States Pass Fewest Abortion Restrictions In Three Years, But Abortion Access Is Still Under Attack


Given the outcomes of two recent Supreme Court decisions that have dramatically altered the landscape of reproductive rights in America, it would be rather misleading to declare the end of the "War on Women." After all, over the last two weeks, buffer zones outside abortion clinics in Massachusetts, Maine, Vermont, and Wisconsin have vanished, while more for-profit companies are taking legal action against providing birth control to their female employees. But there is one potential bright spot: A new study found that states have passed the lowest number of abortion restrictions in recent years.

The study, conducted by the Guttmacher Institute, found that 13 states have enacted just 21 laws restricting abortion access during the first half of 2014. Though this number may have sounded high 10 or 20 years ago, it's actually remarkably low compared to the last three years — when the "War on Women" was just getting started.

According to Guttmacher, 81 abortion restrictions were enacted by this time in 2011; in 2012, that number dropped to 39, then rose slightly to 41 in 2013. This year has also seen fewer abortion restrictions than 2010, which had 26 restrictions enacted by the midpoint.

The researchers say there's a few simple explanations for the decrease in abortion restrictions. For one, several anti-choice state legislatures, such as Texas and North Dakota, are not in session during even-numbered years, while others had shortened legislative periods in 2014.

Many state lawmakers also chose to focus on issues other than abortion so far in 2014. Some of these issues distracting state leaders from abortion are the Affordable Care Act, Medicaid benefits, and drug initiatives triggered by the rising heroin epidemic.

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But there's another side to these numbers: Are fewer abortion restrictions being passed because the measures in place are already working? According to Guttmacher, it's yes and no.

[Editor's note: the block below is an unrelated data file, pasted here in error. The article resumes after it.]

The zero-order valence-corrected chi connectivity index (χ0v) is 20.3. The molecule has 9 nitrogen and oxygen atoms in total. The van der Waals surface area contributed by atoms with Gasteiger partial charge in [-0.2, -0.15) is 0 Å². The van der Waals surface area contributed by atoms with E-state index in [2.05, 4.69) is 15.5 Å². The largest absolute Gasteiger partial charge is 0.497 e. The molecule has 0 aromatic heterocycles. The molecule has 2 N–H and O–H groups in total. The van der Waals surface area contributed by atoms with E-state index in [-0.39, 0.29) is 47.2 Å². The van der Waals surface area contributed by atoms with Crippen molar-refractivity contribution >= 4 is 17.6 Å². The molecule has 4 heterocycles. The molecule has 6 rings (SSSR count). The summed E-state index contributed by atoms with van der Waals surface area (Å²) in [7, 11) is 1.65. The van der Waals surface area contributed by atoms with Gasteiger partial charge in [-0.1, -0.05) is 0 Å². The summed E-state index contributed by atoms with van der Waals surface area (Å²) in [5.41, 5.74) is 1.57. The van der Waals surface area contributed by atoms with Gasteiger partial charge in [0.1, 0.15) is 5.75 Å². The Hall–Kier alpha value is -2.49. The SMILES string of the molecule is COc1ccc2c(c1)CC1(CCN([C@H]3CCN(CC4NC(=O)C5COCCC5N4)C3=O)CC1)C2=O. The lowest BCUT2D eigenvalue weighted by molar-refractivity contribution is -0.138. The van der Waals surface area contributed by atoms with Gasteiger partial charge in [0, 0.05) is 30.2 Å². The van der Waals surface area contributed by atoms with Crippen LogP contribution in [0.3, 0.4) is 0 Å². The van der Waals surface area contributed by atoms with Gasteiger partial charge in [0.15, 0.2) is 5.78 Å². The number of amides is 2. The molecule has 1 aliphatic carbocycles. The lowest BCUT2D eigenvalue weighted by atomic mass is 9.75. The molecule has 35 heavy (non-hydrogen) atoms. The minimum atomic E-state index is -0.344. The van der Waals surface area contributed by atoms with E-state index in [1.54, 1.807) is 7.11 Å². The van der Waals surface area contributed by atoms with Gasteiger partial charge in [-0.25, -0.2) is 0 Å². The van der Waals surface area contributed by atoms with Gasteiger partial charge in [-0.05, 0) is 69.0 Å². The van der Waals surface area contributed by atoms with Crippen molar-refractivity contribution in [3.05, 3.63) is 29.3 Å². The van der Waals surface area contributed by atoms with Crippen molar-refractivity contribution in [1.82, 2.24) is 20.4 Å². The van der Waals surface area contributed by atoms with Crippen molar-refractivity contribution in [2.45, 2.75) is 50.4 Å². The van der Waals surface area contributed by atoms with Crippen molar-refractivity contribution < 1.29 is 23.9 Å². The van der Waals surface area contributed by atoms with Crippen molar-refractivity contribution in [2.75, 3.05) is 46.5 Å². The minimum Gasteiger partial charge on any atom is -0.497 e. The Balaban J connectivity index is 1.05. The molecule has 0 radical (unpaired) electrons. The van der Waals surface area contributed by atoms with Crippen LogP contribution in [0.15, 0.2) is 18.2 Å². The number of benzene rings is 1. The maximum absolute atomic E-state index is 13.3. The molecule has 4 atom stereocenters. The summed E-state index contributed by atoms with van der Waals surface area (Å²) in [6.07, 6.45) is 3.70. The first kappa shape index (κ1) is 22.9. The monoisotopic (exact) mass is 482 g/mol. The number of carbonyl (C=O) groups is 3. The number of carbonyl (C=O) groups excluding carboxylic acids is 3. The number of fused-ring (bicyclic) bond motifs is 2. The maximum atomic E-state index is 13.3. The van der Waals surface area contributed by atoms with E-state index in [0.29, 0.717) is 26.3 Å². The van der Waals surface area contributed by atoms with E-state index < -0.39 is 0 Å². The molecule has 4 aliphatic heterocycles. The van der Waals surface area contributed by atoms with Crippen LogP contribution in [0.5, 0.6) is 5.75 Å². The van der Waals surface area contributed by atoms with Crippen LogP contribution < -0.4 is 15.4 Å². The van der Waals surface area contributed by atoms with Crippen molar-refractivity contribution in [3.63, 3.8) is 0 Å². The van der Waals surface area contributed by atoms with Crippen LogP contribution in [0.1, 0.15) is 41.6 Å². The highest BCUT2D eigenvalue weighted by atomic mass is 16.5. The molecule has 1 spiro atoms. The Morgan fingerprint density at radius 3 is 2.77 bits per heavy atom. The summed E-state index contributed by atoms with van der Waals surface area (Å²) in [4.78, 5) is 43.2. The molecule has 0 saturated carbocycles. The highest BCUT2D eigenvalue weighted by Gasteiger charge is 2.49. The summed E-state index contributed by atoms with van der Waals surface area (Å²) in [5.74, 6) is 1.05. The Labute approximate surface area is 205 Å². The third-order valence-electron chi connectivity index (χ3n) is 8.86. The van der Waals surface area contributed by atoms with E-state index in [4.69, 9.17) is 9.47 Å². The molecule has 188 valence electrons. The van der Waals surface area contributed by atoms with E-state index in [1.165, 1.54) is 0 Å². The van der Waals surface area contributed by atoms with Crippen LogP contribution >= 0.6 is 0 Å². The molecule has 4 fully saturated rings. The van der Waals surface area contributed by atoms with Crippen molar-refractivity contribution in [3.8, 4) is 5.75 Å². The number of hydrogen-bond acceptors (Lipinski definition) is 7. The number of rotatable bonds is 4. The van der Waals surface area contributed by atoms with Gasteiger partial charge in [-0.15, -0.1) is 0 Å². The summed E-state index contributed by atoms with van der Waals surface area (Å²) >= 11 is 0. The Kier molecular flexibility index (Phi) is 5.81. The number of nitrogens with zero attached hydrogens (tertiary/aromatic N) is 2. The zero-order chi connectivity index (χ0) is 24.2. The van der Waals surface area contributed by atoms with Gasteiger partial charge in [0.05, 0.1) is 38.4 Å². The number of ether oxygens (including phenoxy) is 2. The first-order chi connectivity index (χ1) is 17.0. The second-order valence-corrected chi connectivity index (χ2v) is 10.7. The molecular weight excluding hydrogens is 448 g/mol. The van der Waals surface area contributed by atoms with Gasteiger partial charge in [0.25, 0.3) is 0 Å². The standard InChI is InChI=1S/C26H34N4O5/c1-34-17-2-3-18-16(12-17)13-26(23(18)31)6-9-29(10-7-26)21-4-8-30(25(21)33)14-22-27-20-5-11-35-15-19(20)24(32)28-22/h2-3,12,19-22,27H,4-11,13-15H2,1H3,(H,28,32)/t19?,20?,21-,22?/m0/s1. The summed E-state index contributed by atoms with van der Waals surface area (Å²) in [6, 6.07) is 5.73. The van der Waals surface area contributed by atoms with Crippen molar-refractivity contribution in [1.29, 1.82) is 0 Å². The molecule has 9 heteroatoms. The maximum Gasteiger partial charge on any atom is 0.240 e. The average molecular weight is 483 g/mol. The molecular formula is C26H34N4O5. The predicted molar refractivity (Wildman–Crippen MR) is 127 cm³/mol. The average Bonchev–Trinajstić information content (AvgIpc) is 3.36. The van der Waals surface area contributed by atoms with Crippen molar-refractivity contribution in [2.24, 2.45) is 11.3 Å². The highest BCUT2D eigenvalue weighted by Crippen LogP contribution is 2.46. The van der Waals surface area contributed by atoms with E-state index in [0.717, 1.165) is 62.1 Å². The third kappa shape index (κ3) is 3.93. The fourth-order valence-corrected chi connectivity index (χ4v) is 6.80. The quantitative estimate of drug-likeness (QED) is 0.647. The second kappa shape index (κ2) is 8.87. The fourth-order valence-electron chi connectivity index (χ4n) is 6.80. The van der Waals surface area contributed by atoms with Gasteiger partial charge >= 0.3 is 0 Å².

The institute predicts we'll be seeing fewer laws banning abortion at either 20 weeks last menstrual period (the medical way to date a pregnancy) or post-fertilization because these laws haven't been working out so well in the courts. For example, Arizona's 20-week ban was struck down in a lower court in 2013. The Supreme Court declined to take it up for review in early January, letting the lower court's decision stand.

States seem to have slowed down on passing similar measures, with only Mississippi enacting a 20-week ban in 2014. Of course, it's not like 20-week bans aren't still a problem — 10 states currently prohibit abortion at 20 weeks after fertilization, or 22 weeks from a woman's last menstrual period. According to Guttmacher, 19 percent of American women are affected by this type of ban.

Second-trimester abortion bans may be on their way out of state legislatures, but what's troubling is the rise in Targeted Regulation of Abortion Providers laws (also known as TRAP laws). They are exactly what they sound: laws that trap abortion providers by blocking their clinics with burdensome regulations ranging from mandating the width of hallways to licensing schemes and unannounced, warrantless searches.

According to Guttmacher, 26 states have some sort of TRAP law in place, compared to just 11 states in 2000. Since 2011, many of these laws have worked as backdoor abortion bans — never directly outlawing the procedure, which would be unconstitutional, but making it so it's extremely tough for women to receive an abortion. TRAP laws have helped shutter abortion clinics in a number of Midwestern or Southeastern states, including Mississippi, Alabama, Texas, and North Dakota.

State restrictions on abortion may not be happening as quickly as they were, but perhaps states don't need to pass them anymore: When a state only has one or two clinics left, then you know these laws are working. For the 55 percent of American women affected by these TRAP laws, that is a terrifying reality.

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